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Talking to Kids About the Violence at the U.S. Capitol

Use these age-based tips and questions to have conversations as a family about disturbing events.

The storming of the U.S. Capitol on Wednesday, January 6, 2021, was a shocking attack on an essential part of a democracy: the peaceful transition of power from one president to the next. As Congress met to certify the 2020 electoral college vote, a protest outside the Capitol turned violent as the crowd unlawfully entered the building and temporarily disrupted the voting process.

While parents and caregivers continue to process these disturbing events, kids are also trying to make sense of what they're seeing and hearing. Kids are often more tuned into our emotions than we realize. If, as a parent, you're showing fear, anger, sadness, or frustration, explain to your kids that these emotions are normal and that they have nothing to do with anything they did.

For some adults and older kids, the images of the rioting crowd might trigger memories of past violent events in the U.S. or in other countries. For kids and families of color and of Jewish heritage, racist imagery -- like Confederate flags in the Capitol -- can be hurtful and disturbing. The differences between how pro-Trump protestors and how Black and Brown protestors are treated by police and described in the media can exacerbate feelings of inequality. It's important to acknowledge these triggers and give everyone the space they need to express their feelings.

You can use the following age-appropriate questions to find out what kids and teens know about the events, and what questions they have, and to take care of their emotional well-being. You can also use this as a teachable moment to help older kids and teens develop critical-thinking and media literacy skills as they witness this historic moment.

Kids age 2–7

Young kids aren't yet fully able to understand complex situations. Kids at the younger end of this group still can't tell the difference between fantasy and reality. If you can, try to turn off the news when young kids are around. Of course, they may still hear about scary news from their siblings or friends -- or overhear an adult talking about it. If they do, let them know that they and their family are safe, and use these questions to support them:

  • What did you watch/hear about what happened? (Ask follow-up questions without adding unnecessary information.)

  • How did that make you feel?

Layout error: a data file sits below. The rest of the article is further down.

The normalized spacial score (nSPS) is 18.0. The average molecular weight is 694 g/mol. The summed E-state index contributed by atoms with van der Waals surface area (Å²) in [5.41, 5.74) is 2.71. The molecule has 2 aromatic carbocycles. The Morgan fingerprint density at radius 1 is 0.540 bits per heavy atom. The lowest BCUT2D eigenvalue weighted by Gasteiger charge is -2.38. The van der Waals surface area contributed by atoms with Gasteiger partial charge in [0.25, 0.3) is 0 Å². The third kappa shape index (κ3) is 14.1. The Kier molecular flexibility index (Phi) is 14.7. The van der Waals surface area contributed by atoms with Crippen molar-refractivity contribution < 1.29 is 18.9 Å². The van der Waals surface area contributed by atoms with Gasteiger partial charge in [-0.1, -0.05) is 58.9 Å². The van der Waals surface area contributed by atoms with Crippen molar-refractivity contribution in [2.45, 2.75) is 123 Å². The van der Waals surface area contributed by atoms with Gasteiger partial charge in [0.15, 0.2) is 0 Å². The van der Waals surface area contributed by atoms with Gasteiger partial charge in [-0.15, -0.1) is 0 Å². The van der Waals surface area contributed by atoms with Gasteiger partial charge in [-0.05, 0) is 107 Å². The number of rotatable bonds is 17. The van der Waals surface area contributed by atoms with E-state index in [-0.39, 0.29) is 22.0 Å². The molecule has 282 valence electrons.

• What would make you feel better?

Kids age 8–12

Older kids can have various reactions to what they see on the news and platforms where they spend lots of time, such as TikTok or Roblox. Some are more sensitive than others to news of violence. Think about how they've reacted in the past, and use these guiding questions to learn more about what questions they have and how they're feeling:

  • What did you watch/hear about what happened? (Ask follow-up questions, clarify misconceptions, and give them additional perspectives.)

  • How do you feel? How do you think your friends and other people in your family feel, including people from different backgrounds and races?

  • For more mature kids: What differences do you see in the way the media is talking about the situation compared to the Black Lives Matter protests? Do they use different words to refer to this event and the people involved?

  • What do you think about the lawmakers who came back and completed the job of certifying the election? What do their actions communicate?


Teens often feel passionately and have strong opinions about events in the news. Give them space to express how they feel without judgment. Since most teens get their news from social media, ask questions to help them think critically about what they're seeing and reading. Help them consider various perspectives and connect the dots with what they've learned in school. Older kids might be worried about the state of the country, events in their own town, or what might happen next -- especially since the news seems to deliver new developments every 30 seconds. Use these guiding questions to start the conversation:

  • What are you seeing on social media or the news about the events in the Capitol? How do you feel about what you see? Whose perspective is being featured? Whose voices are missing?

  • Which words are journalists or social media influencers using to talk about the situation or the people involved? Do you think they would use different words if the rioters were Black, Latinx, or Muslim?

  • How was the police response and the news coverage different from the Black Lives Matter protests?

  • Is this moment comparable to any other in U.S. history? (Use reliable sources to learn about past events. If your family has recently immigrated to the U.S., ask whether it compares with anything that's happened in your country of origin.)

  • How can society prevent violent attacks on democratic institutions? What specific actions can you take to have a positive impact on the future?

More resources for helping kids understand the news:

Diane Jones Lowrey
Diane works at Common Sense in the Family and Community Engagement Team and leads Community Partnerships. Common Sense is a nonprofit organization dedicated to helping kids thrive in a world of media and technology. Prior to Common Sense, Diane had a career in marketing and communications building brands for global corporations. Diane’s community and volunteer service focus on the areas of equality, education, and the arts. She has served as a Trustee of the French American School in San Francisco and as a Board Member of Alonzo King Lines Ballet. Diane attended Mount Holyoke College and the University of Michigan Graduate School of Business Administration.
Diane lives in San Francisco with her husband and daughter and enjoys traveling and exploring museums and music venues wherever she goes.